Instead, I’m writing a blog post. Again. Encouraging you all to look for books by diverse authors to push yourself beyond your comfort zone. To speak out.

I’m listening.

(Here’s a link to the WOC Romance website book list to get you started.)

Rom-Coms: the Good, the Bad and the Mis-categorized

Image purchased from Adobe Stock

I have a love-hate relationship with rom-coms. On one hand, they are lovely and sweet and much-needed female fantasy. On the other, they drive me crazy when they are overly contrived.

During the Memorial Day weekend I caught a marathon of Gary Marshal films on Lifetime. I started watching with Pretty Woman and then The Princess Diaries 2 came on. I watched until I literally couldn’t keep my eyes open (it was past midnight). These are the movies I love. They focus on the romantic and have (at least a little) themes of female empowerment. This is certainly true in The Princess Diaries, which ends with the proclamation *SPOILER ALEERT* that Princess Mia doesn’t have to marry to rule. And although Edward is the Prince Charming of most of Pretty Woman the nearly final lines of Pretty Woman hint at gender equality in a way that was uncommon when it came out in 1990:

Edward:” What happens after the knight rescues the princess?”

Vivian: “She rescues him right back.”

Last week I was trying to listen to a rom-com on audio (it shall remain nameless) that really had the potential to be cute, but was so OVER THE TOP (yes, so much so as to deserve caps) and ridiculous, I couldn’t finish it. The main character was utterly clueless time and time again. No one is that stupid or naive. And the author completely ignored how the real world works to point of pretending certain laws don’t exist and changing basic human behavior to suit her plot needs. Ugh!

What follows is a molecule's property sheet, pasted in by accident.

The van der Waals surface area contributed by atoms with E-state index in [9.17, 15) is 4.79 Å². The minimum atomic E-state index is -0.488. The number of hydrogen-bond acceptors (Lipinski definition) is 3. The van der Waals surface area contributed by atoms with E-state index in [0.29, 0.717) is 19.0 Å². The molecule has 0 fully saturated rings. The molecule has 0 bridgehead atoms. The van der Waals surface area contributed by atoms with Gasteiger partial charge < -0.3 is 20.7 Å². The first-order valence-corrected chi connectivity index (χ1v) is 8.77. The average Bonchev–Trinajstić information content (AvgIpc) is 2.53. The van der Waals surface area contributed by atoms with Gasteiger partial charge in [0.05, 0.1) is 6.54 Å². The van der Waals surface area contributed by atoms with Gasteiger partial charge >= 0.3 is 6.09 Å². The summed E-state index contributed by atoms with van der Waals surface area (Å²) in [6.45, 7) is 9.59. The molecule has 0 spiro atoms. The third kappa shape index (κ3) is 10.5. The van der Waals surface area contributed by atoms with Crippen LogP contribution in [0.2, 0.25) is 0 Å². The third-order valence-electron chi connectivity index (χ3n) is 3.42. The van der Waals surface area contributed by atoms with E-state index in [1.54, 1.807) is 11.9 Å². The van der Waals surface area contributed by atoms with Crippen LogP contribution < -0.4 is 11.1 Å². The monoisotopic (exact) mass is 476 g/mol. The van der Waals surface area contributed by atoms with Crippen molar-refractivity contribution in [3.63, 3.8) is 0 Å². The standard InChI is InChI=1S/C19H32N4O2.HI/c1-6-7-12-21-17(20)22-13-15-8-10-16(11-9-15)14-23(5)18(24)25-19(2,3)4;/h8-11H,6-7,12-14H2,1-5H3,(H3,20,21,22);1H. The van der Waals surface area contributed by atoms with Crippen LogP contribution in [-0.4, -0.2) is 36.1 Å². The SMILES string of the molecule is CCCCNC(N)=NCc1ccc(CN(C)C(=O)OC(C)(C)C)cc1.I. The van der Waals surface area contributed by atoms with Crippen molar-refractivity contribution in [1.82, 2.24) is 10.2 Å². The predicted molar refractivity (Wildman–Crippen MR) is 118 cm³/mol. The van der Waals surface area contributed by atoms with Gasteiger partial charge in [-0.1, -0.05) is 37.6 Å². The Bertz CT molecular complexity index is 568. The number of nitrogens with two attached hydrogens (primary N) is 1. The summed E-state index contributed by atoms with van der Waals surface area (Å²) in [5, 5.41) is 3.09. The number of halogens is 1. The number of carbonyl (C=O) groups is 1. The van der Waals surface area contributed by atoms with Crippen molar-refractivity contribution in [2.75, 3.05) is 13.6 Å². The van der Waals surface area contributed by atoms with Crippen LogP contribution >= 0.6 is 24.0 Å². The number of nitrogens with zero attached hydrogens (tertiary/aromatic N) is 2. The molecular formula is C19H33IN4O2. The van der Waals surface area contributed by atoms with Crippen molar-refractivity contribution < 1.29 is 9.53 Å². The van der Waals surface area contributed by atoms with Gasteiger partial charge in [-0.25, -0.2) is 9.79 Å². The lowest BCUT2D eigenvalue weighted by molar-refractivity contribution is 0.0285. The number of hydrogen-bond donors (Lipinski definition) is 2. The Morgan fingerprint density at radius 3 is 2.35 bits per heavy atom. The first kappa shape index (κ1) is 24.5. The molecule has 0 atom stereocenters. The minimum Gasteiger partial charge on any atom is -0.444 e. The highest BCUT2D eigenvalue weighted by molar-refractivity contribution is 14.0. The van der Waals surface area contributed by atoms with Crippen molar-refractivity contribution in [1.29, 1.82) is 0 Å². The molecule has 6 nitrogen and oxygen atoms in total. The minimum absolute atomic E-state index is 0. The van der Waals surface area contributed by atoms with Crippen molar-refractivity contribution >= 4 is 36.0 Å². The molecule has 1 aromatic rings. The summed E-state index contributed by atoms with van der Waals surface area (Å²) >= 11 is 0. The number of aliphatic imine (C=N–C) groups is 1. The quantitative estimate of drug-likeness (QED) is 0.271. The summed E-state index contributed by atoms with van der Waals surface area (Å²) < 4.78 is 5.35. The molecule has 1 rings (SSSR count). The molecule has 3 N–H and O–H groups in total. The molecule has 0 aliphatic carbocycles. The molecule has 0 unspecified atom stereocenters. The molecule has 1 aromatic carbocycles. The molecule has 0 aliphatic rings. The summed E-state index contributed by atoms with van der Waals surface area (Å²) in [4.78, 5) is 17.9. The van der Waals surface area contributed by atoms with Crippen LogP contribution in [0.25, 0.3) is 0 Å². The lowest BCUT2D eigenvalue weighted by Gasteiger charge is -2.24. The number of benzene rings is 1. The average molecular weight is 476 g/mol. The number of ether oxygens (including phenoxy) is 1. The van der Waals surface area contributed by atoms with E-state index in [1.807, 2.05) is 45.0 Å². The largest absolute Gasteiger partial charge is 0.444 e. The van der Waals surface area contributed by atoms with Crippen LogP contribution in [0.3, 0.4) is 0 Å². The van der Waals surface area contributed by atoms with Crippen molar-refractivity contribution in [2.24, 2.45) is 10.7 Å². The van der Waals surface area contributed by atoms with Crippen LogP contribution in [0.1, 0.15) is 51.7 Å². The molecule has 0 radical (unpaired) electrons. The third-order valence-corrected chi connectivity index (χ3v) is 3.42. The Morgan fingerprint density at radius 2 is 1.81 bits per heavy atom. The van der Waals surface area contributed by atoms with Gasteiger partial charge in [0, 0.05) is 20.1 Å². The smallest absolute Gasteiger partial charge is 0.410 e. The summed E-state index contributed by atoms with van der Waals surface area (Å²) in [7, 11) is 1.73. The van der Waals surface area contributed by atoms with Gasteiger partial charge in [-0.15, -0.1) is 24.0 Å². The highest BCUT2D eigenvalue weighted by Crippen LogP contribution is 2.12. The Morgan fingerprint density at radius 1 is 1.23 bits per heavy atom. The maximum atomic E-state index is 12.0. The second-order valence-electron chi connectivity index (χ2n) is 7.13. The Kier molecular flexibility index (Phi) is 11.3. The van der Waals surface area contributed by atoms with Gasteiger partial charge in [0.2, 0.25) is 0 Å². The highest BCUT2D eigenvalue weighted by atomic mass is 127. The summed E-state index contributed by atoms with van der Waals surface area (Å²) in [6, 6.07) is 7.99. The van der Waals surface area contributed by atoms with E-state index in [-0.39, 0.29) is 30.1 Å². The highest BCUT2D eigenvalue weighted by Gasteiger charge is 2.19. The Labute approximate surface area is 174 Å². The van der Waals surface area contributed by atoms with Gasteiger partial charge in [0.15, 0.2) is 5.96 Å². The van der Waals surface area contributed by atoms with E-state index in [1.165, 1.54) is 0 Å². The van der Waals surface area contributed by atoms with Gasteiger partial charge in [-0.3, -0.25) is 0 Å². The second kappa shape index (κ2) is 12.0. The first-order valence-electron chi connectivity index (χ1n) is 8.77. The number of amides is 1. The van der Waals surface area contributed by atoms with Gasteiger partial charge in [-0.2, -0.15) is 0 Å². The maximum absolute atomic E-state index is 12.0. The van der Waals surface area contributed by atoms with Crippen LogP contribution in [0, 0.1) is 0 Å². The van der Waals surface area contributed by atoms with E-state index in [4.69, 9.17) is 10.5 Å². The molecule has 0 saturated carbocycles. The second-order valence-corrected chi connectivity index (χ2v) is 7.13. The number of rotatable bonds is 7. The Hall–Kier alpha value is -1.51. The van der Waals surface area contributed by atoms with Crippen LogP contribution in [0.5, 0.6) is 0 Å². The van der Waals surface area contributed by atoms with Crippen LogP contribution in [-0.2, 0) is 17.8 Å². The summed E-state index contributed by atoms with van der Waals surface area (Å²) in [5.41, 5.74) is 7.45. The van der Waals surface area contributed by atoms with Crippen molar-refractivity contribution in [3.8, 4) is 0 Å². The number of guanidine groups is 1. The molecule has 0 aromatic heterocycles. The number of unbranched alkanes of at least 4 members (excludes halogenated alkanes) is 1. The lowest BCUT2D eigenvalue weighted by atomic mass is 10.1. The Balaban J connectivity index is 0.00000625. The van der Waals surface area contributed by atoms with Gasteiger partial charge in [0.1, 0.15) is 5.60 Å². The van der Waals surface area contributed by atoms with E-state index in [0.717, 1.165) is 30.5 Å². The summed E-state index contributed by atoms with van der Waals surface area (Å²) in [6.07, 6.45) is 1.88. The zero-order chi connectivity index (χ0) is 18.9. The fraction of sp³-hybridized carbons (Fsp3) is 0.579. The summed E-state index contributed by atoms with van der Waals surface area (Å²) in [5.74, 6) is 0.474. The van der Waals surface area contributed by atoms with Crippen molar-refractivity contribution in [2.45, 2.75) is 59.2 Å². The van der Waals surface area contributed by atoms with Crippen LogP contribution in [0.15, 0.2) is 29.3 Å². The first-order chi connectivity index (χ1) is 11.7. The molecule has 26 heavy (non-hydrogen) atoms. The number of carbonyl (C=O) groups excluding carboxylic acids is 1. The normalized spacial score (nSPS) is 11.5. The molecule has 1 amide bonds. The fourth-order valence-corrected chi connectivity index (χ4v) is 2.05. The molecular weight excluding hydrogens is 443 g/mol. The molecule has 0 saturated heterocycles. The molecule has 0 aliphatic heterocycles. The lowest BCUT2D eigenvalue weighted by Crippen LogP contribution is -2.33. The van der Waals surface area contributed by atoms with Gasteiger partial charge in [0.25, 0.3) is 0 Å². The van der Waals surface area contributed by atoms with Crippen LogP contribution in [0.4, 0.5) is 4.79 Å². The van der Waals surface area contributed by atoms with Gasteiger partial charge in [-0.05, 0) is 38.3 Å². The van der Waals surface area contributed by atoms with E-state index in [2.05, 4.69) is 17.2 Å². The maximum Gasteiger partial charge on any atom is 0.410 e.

Today, I read a review in USA Today of a much-touted soon-to-be released rom-com. This quote could so easily have been applied to the book I’m referencing above: “It’s a ridiculous plot that would never happen in real life − the perfect ingredient for an inherently idealistic rom-com.” Yet they still gave the book 3.5/4 stars.

I’m trying to figure out when this requirement for the farcical in a rom-com began. I guess I could blame Shakespeare (I mean, Hero pretending to be dead in Much Ado About Nothing is pretty out there.) But the movies of the 1930s and 1940s like and It Happened One Night (1934) were witty and intelligent. Now, I realize rom-coms have always had elements that would never happen IRL, from Bringing Up Baby (1938) to What Men Want (2019). That’s what makes them female fantasy. But nowadays its like you have to ignore the laws of life in a major way to be a rom-com, such as doing things that would actually get you arrested or that borderline on psycho.